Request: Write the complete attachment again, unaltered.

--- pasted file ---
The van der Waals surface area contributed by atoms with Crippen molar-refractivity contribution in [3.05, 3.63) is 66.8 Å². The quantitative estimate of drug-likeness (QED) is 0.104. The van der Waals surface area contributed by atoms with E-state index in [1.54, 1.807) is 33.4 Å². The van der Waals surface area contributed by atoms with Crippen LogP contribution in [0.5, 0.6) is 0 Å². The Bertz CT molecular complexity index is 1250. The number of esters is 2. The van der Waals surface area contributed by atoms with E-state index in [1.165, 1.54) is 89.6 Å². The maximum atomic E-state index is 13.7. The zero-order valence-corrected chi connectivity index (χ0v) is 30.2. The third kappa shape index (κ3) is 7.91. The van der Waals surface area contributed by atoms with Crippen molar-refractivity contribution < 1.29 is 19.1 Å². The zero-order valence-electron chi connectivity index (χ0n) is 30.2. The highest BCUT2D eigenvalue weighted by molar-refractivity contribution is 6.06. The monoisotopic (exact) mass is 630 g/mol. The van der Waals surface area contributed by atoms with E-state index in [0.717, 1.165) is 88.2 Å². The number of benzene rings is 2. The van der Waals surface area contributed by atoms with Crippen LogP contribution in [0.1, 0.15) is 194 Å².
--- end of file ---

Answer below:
The van der Waals surface area contributed by atoms with Crippen molar-refractivity contribution in [3.05, 3.63) is 66.8 Å². The quantitative estimate of drug-likeness (QED) is 0.104. The van der Waals surface area contributed by atoms with E-state index in [1.54, 1.807) is 33.4 Å². The van der Waals surface area contributed by atoms with Crippen LogP contribution in [0.5, 0.6) is 0 Å². The Bertz CT molecular complexity index is 1250. The number of esters is 2. The van der Waals surface area contributed by atoms with E-state index in [1.165, 1.54) is 89.6 Å². The maximum atomic E-state index is 13.7. The zero-order valence-corrected chi connectivity index (χ0v) is 30.2. The third kappa shape index (κ3) is 7.91. The van der Waals surface area contributed by atoms with Crippen molar-refractivity contribution < 1.29 is 19.1 Å². The zero-order valence-electron chi connectivity index (χ0n) is 30.2. The highest BCUT2D eigenvalue weighted by molar-refractivity contribution is 6.06. The monoisotopic (exact) mass is 630 g/mol. The van der Waals surface area contributed by atoms with E-state index in [0.717, 1.165) is 88.2 Å². The number of benzene rings is 2. The van der Waals surface area contributed by atoms with Crippen LogP contribution in [0.1, 0.15) is 194 Å².